Has your late-night TV viewing or computer time become a habit, triggering hunger pangs at midnight? Chronic night owls set themselves up for poorer food choices and weight gain, researchers at Northwestern University in Chicago have found.
Results of a study published in the journal Obesity and released online this April, show that "late sleepers"— those who regularly stay up late at night and sleep in the next day – tend to eat more, weigh more and eat more low-quality food. The study did not focus on sleep deprivation and the related inability to function at our best. These late sleepers had the same amount of sleep as those who went to bed at a more normal time.
The researchers looked at the habits of 51 adults – 23 of them were late sleepers and 28 were normal sleepers. Participants wore a wrist device to monitor sleep and activity cycles, and recorded their eating and sleep habits in logs for a week.
In the study group, the late sleeper routine was approximately: asleep by 3:45 a.m., up by 10:45 a.m., breakfast at noon, lunch at 2:30 p.m. and dinner at 8:15 p.m. They also ate a late meal at 10 p.m. Late sleepers had seven hours sleep.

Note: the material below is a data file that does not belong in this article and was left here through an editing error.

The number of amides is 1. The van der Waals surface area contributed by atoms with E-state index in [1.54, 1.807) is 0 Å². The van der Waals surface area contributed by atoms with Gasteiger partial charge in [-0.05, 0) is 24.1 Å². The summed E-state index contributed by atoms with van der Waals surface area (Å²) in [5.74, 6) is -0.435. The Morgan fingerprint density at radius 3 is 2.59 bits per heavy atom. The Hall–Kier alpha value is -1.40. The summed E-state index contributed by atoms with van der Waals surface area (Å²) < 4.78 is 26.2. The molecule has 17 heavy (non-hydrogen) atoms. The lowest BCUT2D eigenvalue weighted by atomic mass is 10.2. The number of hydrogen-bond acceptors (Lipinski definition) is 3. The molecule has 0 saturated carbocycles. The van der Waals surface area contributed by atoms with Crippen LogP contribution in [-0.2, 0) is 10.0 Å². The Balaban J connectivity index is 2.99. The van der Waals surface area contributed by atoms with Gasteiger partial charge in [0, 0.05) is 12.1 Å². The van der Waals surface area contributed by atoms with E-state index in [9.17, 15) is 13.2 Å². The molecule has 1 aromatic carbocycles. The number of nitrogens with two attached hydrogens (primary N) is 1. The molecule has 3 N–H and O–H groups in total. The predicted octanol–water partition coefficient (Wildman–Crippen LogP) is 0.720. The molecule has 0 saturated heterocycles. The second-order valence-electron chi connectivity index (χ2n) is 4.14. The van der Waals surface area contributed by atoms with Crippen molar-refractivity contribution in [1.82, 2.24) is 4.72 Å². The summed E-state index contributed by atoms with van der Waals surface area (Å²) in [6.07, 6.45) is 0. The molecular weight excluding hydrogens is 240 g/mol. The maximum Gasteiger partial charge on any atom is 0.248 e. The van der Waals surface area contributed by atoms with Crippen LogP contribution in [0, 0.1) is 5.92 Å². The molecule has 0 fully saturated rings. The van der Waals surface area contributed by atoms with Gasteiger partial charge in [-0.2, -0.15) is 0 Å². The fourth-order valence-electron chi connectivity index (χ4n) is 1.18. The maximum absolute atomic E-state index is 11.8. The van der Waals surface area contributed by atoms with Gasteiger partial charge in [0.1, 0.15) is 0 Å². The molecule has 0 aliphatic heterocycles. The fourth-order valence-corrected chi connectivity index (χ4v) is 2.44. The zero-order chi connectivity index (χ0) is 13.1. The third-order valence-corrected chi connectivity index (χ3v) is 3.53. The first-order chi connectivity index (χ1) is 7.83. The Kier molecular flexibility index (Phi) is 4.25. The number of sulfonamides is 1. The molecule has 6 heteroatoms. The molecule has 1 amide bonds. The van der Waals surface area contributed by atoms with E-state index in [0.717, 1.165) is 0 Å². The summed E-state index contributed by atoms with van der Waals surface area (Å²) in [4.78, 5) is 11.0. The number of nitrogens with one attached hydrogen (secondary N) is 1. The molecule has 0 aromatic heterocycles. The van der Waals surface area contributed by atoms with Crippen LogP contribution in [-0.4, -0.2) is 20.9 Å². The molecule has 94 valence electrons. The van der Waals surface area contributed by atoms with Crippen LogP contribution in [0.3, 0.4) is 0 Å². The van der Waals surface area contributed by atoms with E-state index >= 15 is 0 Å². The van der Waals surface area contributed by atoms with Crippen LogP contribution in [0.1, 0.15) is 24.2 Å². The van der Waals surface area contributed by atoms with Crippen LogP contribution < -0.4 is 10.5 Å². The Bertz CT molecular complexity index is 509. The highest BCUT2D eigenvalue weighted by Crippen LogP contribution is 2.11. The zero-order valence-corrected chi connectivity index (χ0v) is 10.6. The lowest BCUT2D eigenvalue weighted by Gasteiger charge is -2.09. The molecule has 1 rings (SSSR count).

Normal sleepers in the study were asleep by 12:30 a.m., up by 8 a.m., breakfast by 9 a.m., lunch at 1 p.m., dinner at 7 p.m. They had a late snack at 8:30 p.m. Normal sleepers had 7.5 hours of sleep, only a half-hour more than the late sleepers.
Compared to the normal sleepers, the late sleepers consumed 248 more calories a day, twice as much fast food and half as many fruits and vegetables. They also drank more full-calorie soft drinks. Study authors say those extra 248 calories can add up to two pounds per month if they're not burned by activity – beyond screen watching and clicking the keyboard.
The study found that the late sleepers had an average higher body mass index, or BMI, than normal sleepers. That extra weight puts them at risk for health problems such as diabetes and heart disease, now and as they age.
It wasn't the later breakfast or lunch that was the culprit for the higher BMI of the late sleepers. Calories consumed after dinner were the most problematic. Why? The study authors say that eating when the body expects to be sleeping may disturb our circadian rhythms, throwing our appetite and metabolism out of whack. Basically, when the sun goes down, we're programmed to be sleeping, not eating.
Researchers say the findings are relevant for people who have trouble losing weight. Going to bed early could prevent overeating at night and the associated weight gain.
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